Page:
An earthquake is a shock or series of shocks caused by a sudden movement of crustal rocks. They are caused by a sudden release of pressure within the Earth’s crust. They may occur at any type of plate boundary. The Earth’s crustal plates do not always move smoothly against each other. Sometimes they may get stuck and this causes pressure or tension to build up. When this pressure is released, a massive amount of energy travels through the earth’s crust as seismic waves causing the ground to shake, sometimes violently.  The point within the crust where the earthquake is generated is called the focus and it may be several miles below the surface. The point where the seismic waves reach the surface is called the epicentre. The epicentre is located directly above the focus and is usually where the effects of the earthquake are the worst. The diagram below shows one way in which an earthquake may occur.

Earthquake at transform plate boundary!

An instrument called a seismograph is used to measure and record seismic waves. The amount of energy released during an earthquake is known as the moment magnitude of that earthquake. It is expressed using the Moment Magnitude Scale which is a magnitude scale which has no upper limit.  The moment magnitude expresses the total amount of energy released during an earthquake as a number. Experts arrive at this number soon after an earthquake by consulting various seismograph readings.The moment magnitude scale has replaced the older and perhaps more familiar Richter scale.

See the moment magnitude scale!

Another scale used to measure earthquakes is the Mercalli scale. This is a twelve point scale which rates the intensity of an earthquake based on the things which can be observed in the area where it occurred. The Mercalli scale can be seen below.


The Mercalli Scale

One: Not felt except by very few people under especially favourable conditions.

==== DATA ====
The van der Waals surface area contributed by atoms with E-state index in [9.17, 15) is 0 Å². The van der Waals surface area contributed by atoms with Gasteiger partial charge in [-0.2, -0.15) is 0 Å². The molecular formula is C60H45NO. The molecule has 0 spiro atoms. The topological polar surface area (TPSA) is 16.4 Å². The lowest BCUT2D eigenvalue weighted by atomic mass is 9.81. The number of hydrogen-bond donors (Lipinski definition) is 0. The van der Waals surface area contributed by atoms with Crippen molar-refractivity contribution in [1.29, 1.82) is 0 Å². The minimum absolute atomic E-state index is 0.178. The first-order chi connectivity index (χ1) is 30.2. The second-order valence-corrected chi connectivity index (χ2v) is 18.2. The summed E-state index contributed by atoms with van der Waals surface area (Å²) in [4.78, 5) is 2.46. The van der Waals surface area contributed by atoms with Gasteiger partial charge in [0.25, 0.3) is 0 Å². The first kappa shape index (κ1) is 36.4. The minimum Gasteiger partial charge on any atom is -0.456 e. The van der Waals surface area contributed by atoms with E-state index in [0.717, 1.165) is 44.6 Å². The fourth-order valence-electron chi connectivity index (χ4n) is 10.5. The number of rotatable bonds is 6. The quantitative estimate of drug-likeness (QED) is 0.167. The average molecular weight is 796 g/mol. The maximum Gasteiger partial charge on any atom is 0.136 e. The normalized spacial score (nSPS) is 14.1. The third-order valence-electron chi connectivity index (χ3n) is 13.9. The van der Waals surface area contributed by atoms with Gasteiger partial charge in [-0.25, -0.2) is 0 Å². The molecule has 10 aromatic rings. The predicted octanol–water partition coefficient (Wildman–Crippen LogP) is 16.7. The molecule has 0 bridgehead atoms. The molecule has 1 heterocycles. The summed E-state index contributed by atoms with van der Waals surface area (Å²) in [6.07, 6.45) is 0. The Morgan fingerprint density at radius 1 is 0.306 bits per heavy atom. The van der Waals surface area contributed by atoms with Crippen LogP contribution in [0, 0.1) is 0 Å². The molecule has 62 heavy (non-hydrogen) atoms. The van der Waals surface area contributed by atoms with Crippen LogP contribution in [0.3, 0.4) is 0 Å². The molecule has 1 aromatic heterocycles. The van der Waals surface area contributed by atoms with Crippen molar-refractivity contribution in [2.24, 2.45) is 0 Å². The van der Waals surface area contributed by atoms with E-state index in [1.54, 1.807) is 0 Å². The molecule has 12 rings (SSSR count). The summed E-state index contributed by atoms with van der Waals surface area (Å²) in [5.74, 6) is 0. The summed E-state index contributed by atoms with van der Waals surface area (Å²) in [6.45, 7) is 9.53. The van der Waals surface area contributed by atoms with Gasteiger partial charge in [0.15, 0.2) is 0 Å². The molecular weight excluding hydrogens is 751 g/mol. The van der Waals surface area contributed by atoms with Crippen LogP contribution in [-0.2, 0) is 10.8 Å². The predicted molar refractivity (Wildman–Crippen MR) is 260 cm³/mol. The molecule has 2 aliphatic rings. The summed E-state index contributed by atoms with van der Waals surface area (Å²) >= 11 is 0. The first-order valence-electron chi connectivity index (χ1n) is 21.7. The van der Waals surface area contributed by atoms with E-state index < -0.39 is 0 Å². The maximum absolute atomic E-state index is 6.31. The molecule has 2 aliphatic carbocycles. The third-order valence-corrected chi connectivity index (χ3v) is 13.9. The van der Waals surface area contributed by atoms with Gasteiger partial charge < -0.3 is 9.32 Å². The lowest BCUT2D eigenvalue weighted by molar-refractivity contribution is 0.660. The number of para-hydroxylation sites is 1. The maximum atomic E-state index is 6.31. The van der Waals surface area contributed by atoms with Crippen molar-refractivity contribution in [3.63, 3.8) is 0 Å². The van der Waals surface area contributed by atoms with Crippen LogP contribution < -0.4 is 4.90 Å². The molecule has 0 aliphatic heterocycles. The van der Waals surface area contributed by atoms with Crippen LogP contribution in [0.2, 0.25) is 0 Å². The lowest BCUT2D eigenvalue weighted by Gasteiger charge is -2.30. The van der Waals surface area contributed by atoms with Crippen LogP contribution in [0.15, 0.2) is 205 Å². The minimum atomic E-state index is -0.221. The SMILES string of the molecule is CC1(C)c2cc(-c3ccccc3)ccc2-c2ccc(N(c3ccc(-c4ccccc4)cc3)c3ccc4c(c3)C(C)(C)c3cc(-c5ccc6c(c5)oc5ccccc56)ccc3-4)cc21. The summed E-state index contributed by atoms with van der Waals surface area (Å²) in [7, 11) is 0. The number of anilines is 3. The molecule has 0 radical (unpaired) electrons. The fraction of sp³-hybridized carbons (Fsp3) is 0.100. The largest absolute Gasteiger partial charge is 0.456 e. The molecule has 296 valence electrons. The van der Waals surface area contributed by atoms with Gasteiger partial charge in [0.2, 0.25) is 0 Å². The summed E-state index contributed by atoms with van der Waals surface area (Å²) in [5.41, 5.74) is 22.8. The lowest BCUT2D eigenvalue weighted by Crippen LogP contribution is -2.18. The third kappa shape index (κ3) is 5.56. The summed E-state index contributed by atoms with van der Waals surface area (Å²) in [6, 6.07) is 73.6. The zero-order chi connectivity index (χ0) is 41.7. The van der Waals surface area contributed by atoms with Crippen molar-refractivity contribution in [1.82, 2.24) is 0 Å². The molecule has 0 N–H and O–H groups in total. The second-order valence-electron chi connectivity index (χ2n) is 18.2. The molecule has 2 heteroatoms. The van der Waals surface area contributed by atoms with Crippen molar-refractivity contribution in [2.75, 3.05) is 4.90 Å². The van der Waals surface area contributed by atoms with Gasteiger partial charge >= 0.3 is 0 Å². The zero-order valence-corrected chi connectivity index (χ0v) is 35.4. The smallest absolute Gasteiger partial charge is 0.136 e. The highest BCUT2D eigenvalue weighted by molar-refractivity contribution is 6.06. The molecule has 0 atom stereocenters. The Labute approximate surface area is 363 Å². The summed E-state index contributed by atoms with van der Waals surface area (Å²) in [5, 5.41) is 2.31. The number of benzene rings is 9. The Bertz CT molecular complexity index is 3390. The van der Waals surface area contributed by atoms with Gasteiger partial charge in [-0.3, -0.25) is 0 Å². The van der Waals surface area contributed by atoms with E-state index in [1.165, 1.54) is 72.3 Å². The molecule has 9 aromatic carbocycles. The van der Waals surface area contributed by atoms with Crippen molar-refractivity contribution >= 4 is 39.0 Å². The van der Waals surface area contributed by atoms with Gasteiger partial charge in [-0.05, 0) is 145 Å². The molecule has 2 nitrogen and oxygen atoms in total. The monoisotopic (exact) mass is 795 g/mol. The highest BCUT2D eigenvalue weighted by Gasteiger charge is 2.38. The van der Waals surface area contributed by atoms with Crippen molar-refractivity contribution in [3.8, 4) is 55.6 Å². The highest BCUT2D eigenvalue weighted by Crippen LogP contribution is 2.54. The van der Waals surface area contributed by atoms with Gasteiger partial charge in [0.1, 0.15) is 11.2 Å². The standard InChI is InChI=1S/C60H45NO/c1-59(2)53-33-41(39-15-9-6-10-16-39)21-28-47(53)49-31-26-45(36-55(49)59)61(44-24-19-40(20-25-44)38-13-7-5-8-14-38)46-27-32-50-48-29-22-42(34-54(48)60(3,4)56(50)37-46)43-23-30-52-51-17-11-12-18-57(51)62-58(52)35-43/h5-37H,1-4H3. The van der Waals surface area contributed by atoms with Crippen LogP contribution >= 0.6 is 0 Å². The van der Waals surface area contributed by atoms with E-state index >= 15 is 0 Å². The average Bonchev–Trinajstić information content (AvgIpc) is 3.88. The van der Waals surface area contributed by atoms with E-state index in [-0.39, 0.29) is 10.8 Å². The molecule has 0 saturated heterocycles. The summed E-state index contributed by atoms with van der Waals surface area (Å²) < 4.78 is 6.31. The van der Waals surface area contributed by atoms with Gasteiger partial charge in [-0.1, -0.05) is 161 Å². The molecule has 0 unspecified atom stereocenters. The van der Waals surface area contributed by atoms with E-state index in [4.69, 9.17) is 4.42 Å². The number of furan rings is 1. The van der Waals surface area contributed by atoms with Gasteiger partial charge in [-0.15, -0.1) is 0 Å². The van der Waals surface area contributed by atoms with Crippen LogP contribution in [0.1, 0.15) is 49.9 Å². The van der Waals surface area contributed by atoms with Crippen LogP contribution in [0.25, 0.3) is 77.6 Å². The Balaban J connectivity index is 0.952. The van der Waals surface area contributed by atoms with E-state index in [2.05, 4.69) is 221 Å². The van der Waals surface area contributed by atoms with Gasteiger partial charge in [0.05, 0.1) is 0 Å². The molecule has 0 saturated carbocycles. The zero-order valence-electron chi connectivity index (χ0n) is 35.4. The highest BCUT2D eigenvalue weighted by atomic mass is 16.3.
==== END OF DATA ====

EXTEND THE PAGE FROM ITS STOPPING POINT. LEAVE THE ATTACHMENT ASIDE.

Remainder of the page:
Two: Felt only by a few people at rest, especially on upper floors of buildings.

Three: Felt by people indoors, especially on upper floors of buildings. Many people do not recognize it as an earthquake. Standing motor cars may rock slightly. Vibrations are similar to the passing of a truck. Duration estimated.

Four: Felt indoors by many, outdoors by few during the day. At night, some people are awakened. Dishes, windows and doors are disturbed. Walls make a cracking sound. The sensation is similar to a heavy truck striking building. Standing vehicles are rocked noticeably.

Five: Felt by nearly everyone. Many people are awakened. Some dishes and windows are broken. Unstable objects are overturned. Pendulum clocks may stop.

Six: Felt by all. Many are frightened. Some heavy furniture is moved. There are a few instances of fallen plaster. The damage is slight.

Seven: Damage negligible in buildings of good design and construction and slight to moderate in well-built ordinary structures. There is considerable damage in poorly built or badly designed structures. Some chimneys are broken.

Eight: Damage is slight in specially designed structures but there is considerable damage in ordinary substantial buildings with partial collapse. Damage is  great in poorly built structures. Chimneys, factory stacks, columns, monuments and walls are likely to fall. Heavy furniture is overturned.

Nine: Damage considerable in specially designed structures. Well designed frame structures are likely to be tilted. Damage is great in substantial buildings, with partial collapse. Some buildings are shifted off foundations.

Ten: Some well-built wooden structures are destroyed. Most masonry and frame structures are destroyed with foundations. Rails are bent.

Eleven: Few, if any (masonry) structures remain standing. Bridges are destroyed. Rails are bent greatly.

Twelve: Damage is total. Lines of sight and level are distorted. Objects are thrown into the air.

A measure of intensity on the Mercalli scale is arrived at after observing the effects of the earthquake in the affected area as well as interviewing people who experienced it.

Powerful earthquakes are capable of causing incredible damage. Although we understand what causes earthquakes to occur, scientists still are not able to predict the occurrence of earthquakes. The fact that they strike suddenly and without warning makes earthquakes very scary indeed. Watch the videos below which contain much information about earthquakes.

When powerful earthquakes occur beneath our oceans, there is a chance that they might cause tsunamis. A tsunami (also called a tidal wave) is a very large wave usually caused by undersea earthquakes. Tsunamis can travel miles inland and cause incredible damage. Watch the video below, which shows footage of a tsunami which hit Japan on March 11, 2011.

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